The Trumping Game
At the risk of making him sound relatable: most days, Trump's biggest goal is to make it through the day. This is how he's come so far and lasted so long.
A quote-tweet exchange on Twitter today:
Greg Sargent opines that Trump's push to re-open the country isn't meant to actually save the economy but to create the appearance of action, while Nate Silver counters that this is actually a bad move as it pins his re-election hopes on something ephemeral and doomed to fail.
I say Silver "counters" because in his mind that's what he's doing, but the conflict between what Sargent is saying and what he sees happening isn't actually there. Both things are true at the same time. It's true that Donald's goal isn't to produce actual results but to come up with things, true or false, that he can brag about. It's also true that the economy is likely to be deeper in the hole by November and that this will be bad for Trump.
What Silver's missing, though, is that Donald's strategy at any given moment is concerned only with the moment, with winning the moment, whatever that means at the moment. It's why one day he can say he has the ultimate authority and the next day say it's up to the governors. It's why he can take no responsibility but demand all the credit.
It's not that he's not thinking ahead to when this gambit fails. He has a plan for that eventuality. It's the same one he's following now, the same one he followed to get here. The plan is that whatever happens, he takes credit for the good things (real or imagined), blames others for the bad things (real or imagined) and says whatever pops into his mind as the thing that he needs to say in order to stay alive, stay afloat, stay ahead of the curve for one more day, one hour, one sentence, one second.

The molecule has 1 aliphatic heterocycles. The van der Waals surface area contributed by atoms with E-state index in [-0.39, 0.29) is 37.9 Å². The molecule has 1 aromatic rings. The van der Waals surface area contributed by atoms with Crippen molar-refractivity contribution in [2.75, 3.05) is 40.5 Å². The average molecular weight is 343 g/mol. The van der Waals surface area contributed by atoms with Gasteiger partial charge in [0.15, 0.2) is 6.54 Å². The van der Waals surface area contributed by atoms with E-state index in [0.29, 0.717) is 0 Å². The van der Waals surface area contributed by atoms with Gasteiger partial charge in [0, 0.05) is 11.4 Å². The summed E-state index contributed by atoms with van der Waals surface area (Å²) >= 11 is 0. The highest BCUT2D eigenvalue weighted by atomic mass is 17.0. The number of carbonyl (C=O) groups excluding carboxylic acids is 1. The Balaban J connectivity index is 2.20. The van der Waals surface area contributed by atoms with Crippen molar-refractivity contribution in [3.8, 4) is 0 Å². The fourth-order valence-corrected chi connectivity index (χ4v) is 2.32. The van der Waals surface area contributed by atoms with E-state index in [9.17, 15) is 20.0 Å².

He has goals and when possible he steers the moment in the direction of those goals, because where that is possible that's what it means to win. But he also wins if he stays alive, if he stays in the game. When you play the way he plays, every turn you don't lose is a victory because it means you get another turn in which you have a chance to stuff your pockets with other people's money, enjoy a bit of the high life, and maybe accomplish one of your goals.
If Trump gets the credit for action now, it doesn't matter if the results don't pan out. That's a problem for the next round of play. Not even a problem - it's just the set-up for the next round. It's what he has to work. His raw materials. When he lands on that square, he'll know exactly what to do: say whatever he has to in order to make it to the next round.
This isn't to say that nothing matters, that he's invincible and it's inevitable that whatever happens he will just turn it to his advantage.
He's very good at playing the game this way, helped considerably by the fact that few other people play it his way and that few of his opponents realize what he's doing.
But in giving up any semblance of control over the situation in favor of being a master of chaos and destruction, he gives up most of his ability to control the circumstances in which he finds himself. He goes all in on controlling the narrative instead, which under normal circumstances is always the winning move for someone who only cares about hanging onto power. We're not in normal circumstances, and the difference between reality as it is and reality as a comforting narrative would have it is huge and growing daily.
We shouldn't be complacent. The ability of fascist revisionism to make hay out of death and destruction is powerful. But neither should we surrender. We're in a situation that doesn't really have a historical precedent - any past pandemic, any past economic disaster, didn't happen in the information age. There's a lot of things happening that have historical parallels but never these exact things in this mix at this time and place.
The uncertainty of it all might seem frightening, but uncertainty is where hope lives. Uncertainty is where we can find space to plot, dream, and act. The only way the outcome of the election in November could be certain in May is if we were certain the fix were in.
We are fighting an opponent who has come further and lasted longer than most of his critics would ever have dreamed possible, and he’s done it not by 27th dimensional chess tactics or hatching elaborate schemes, but by being a nimble opportunist who always seizes the moment for whatever the moment brings him. In times of his trouble, he goes into survival mode while seizing whatever opportunities flash in front of his face.
If you feel overwhelmed by current and ongoing events and you’re not sure how to fight him, I say: take a leaf from his book. Focus on getting through the day, focus on surviving, and if you see an opportunity to do something more - take it.
That’s how we’re going to get through this.
That’s how we win.